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Yard Sale 2.0: Smart Ways to Get Rid of Stuff

Downsizing or decluttering? Try these ideas for moving out used items

Posted on 05/08/18 by Shira Boss

Vintage items for sale on a wood table

James Worrell/Getty Images

Even if you don't make money from selling your stuff, nearly everyone could benefit from tax deductions available for donating unwanted items.

En español | Almost certainly, you have items in your home you’d like to move along. Maybe you want to make sure they get to someone who can make use of them, or maybe you’d like to make a bit of money in the process.

Los Angeles resident Kelly Hayes-Raitt, 56, did. She cleared out her stuffed garage, filled mostly with some 30 boxes full of papers. Alongside, she unearthed office furniture, supplies, a dilapidated card table and even a backpack on wheels someone had left at her house. What she also discovered? “Other people wanted my crap — and were willing to pay for it!” she says. “I made nearly $1,000 selling my stuff on Craigslist — $15, $20 at a time; I couldn’t believe how it added up!”

And even if you don't make money from a sale, nearly everyone could benefit from tax deductions available for donating. But it’s easy to get stuck, not knowing the best way to move along unused items. Here are some ideas.

Sell locally, even via app

As Hayes-Raitt discovered, Craigslist still works — and saves you the packing, shipping and fees associated with selling something on, say, eBay (save that for your collectibles). But the Craigslist model of locally posting photos with a description of your item for sale has been picked up by other sites, too: Facebook Marketplace (use the app or click on Marketplace from your Facebook account), OfferUp (app), Close5 (app), 5miles (app or website). You can also search Facebook and join local “tag sale” groups for your location or area. Experts advise dealing in cash to avoid scams. These sites don’t charge fees.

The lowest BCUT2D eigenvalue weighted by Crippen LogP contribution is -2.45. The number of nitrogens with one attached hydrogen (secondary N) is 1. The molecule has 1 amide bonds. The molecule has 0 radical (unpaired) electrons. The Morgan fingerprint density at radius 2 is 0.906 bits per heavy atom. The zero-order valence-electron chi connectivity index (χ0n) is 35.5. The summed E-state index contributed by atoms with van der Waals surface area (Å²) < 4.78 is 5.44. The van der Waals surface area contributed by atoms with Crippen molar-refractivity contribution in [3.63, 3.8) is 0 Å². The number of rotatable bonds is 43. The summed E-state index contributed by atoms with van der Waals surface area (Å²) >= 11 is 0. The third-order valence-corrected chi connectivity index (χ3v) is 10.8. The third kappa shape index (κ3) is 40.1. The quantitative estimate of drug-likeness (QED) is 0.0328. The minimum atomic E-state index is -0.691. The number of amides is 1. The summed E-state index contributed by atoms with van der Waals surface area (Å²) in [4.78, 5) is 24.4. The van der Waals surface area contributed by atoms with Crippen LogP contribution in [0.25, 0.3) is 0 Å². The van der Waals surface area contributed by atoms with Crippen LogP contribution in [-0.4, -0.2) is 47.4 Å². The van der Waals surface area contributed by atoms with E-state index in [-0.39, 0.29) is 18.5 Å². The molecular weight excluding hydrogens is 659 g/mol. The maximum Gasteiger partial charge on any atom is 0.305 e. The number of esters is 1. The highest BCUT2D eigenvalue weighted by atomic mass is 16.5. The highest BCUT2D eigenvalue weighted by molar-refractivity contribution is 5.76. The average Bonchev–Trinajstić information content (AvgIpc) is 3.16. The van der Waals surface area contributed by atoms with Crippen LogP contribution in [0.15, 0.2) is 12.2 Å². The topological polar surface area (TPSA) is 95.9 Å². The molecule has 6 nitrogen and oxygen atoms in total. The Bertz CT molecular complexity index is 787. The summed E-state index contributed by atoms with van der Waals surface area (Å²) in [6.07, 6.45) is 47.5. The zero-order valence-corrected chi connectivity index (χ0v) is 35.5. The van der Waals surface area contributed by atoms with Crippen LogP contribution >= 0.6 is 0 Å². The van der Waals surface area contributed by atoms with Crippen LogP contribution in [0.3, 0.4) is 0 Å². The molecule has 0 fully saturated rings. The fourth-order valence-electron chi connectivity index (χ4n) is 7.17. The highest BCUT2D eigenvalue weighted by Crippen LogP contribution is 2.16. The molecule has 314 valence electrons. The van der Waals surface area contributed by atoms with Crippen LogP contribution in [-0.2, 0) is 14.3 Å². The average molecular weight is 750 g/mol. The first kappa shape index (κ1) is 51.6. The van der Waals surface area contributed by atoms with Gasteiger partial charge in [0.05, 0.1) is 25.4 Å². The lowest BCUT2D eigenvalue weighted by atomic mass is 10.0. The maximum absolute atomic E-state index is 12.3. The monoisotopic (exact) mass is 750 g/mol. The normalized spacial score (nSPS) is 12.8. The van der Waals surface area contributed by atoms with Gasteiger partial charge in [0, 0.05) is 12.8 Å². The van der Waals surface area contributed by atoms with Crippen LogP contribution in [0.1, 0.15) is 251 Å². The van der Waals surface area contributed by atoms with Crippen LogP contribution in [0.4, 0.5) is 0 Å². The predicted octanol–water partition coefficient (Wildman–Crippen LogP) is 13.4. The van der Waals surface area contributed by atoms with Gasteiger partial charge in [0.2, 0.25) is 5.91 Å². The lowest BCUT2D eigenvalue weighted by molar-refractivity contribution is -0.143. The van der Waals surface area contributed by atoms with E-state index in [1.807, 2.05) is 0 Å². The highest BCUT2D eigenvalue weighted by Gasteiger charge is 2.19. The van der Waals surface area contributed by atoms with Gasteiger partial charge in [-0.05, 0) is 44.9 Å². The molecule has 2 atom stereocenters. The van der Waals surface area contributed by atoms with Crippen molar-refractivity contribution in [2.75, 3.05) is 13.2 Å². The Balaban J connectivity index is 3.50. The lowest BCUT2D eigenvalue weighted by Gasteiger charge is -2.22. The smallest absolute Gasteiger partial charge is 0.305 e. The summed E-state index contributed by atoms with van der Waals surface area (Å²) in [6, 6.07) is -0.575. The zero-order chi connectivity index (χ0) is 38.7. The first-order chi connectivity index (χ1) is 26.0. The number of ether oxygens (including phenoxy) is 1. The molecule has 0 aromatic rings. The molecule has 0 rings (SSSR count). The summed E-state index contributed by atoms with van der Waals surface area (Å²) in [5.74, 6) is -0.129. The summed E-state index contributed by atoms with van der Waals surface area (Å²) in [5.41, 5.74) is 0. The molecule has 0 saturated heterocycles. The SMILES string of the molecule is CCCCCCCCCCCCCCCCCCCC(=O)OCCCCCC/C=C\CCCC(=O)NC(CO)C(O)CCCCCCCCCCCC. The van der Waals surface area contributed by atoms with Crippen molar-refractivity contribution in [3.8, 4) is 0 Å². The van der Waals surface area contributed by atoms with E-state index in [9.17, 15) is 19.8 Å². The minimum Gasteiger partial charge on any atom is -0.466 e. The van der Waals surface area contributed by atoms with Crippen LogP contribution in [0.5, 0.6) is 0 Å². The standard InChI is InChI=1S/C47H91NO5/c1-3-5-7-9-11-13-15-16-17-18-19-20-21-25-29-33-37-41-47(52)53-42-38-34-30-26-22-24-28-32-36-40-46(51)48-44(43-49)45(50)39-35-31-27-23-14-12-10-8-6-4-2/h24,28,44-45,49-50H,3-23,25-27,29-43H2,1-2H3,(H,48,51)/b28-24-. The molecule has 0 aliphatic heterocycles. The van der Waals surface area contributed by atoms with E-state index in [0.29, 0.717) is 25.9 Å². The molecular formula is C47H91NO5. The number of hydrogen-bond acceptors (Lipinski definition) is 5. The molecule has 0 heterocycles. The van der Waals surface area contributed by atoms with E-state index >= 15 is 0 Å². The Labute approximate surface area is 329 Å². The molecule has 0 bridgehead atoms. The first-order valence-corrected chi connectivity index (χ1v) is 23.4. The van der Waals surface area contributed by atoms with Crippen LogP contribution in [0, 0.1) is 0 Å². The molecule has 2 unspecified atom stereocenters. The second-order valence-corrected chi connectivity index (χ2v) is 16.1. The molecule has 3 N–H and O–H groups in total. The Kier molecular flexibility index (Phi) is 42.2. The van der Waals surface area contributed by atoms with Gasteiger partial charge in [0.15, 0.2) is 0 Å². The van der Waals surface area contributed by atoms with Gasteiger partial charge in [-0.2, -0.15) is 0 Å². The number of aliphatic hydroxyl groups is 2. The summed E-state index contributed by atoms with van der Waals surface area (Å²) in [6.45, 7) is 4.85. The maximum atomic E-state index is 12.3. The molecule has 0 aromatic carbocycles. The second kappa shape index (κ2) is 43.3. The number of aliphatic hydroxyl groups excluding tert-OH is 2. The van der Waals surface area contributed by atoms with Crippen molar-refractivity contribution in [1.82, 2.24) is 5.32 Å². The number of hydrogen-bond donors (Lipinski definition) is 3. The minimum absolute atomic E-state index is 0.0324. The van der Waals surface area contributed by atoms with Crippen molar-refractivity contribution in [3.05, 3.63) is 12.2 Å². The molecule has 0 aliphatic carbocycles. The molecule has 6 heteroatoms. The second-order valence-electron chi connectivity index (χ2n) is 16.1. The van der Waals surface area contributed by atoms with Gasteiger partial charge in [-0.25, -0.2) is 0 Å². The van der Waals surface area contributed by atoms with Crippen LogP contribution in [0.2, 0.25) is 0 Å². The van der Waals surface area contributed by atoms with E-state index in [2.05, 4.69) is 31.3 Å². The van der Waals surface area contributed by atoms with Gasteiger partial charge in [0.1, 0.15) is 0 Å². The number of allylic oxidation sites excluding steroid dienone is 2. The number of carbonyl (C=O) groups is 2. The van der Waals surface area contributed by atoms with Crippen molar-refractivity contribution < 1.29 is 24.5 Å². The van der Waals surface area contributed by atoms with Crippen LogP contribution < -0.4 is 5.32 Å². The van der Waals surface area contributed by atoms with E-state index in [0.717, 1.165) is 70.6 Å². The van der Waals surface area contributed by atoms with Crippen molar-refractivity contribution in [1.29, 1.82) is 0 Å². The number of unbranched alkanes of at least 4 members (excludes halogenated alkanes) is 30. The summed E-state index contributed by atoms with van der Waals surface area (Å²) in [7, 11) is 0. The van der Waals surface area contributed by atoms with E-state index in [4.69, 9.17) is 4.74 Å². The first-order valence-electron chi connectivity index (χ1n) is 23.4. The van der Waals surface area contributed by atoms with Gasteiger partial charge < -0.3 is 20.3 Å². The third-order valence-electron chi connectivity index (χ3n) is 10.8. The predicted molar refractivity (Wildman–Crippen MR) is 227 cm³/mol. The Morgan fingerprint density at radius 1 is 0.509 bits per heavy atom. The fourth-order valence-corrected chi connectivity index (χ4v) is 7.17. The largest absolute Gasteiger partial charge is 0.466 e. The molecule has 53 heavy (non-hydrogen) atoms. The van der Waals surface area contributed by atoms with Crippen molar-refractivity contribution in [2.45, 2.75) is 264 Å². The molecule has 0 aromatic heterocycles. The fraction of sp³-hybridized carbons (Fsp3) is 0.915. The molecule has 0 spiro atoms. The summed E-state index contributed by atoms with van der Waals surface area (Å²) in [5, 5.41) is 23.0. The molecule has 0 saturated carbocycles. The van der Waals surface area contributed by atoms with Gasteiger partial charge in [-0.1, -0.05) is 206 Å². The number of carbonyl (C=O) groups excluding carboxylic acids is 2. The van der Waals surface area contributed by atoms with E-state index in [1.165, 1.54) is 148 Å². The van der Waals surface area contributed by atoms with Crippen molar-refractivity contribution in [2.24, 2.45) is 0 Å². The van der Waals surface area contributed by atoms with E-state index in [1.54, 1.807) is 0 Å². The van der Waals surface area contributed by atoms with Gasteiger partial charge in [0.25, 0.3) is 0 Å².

Meladee Rudolph, 59, recently relocated from Southern California to Dallas with her husband of 40 years. For three months prior to the move, they used Close5 and OfferUp to sell household items: “For people of our generation — boomers — it was pretty easy to get used to using the sites,” she says. “People have come and moved the items out — we didn’t have to.”

Yard sale

Want to go old-school and hold a real yard sale? Some online advertising is key. Start with your local newspaper and ask about their online ads, and also check out the free online promotion available on Craigslist. And definitely take advantage of the free advertising available on sites like gsalr.com, garagesaletracker.com and yardsales.net, which exist to help users find yard sales in their area.

Donate 

Got extra boxes from all those online deliveries? Use them to help clear out clothing, shoes and household items in good condition. Pack them in the box, then go to givebackbox.com to print out a free shipping label automatically addressed to a local charity. They’ll even email you a receipt for a tax deduction.

Some local or national charities, including Vietnam Veterans of America and the Salvation Army, will pick up unwanted items from your doorstep in many parts of the country, then leave you a receipt you can use for a tax deduction. Check out donationtown.org to enter your zip code and find out which charities offer this service in your area.

Give away from home

Another route is to give away things right from your home, possibly by way of a trendy “house unwarming party,” where instead of bringing gifts, guests take away items you no longer want (but they do).

Valerie Poteete, 50, came to this idea while downsizing from her 2,800 square-foot house in Las Vegas. “After two garage sales, I never wanted to have another, but I still had three-quarters of a house full of stuff,” she says. She winnowed down what she wanted to keep and put it in her bedroom, then hosted two “get it gone” parties. “I set out snacks and invited all my friends and their friends to go through the house and find things they, or someone they knew, needed.”

She estimates she unloaded half of her household goods and 75 percent of her arts and crafts supplies. And she got something in return: “The best part is that I made new friends,” she says. “I still have people telling me what they did with what they received. That is such a great feeling.” 

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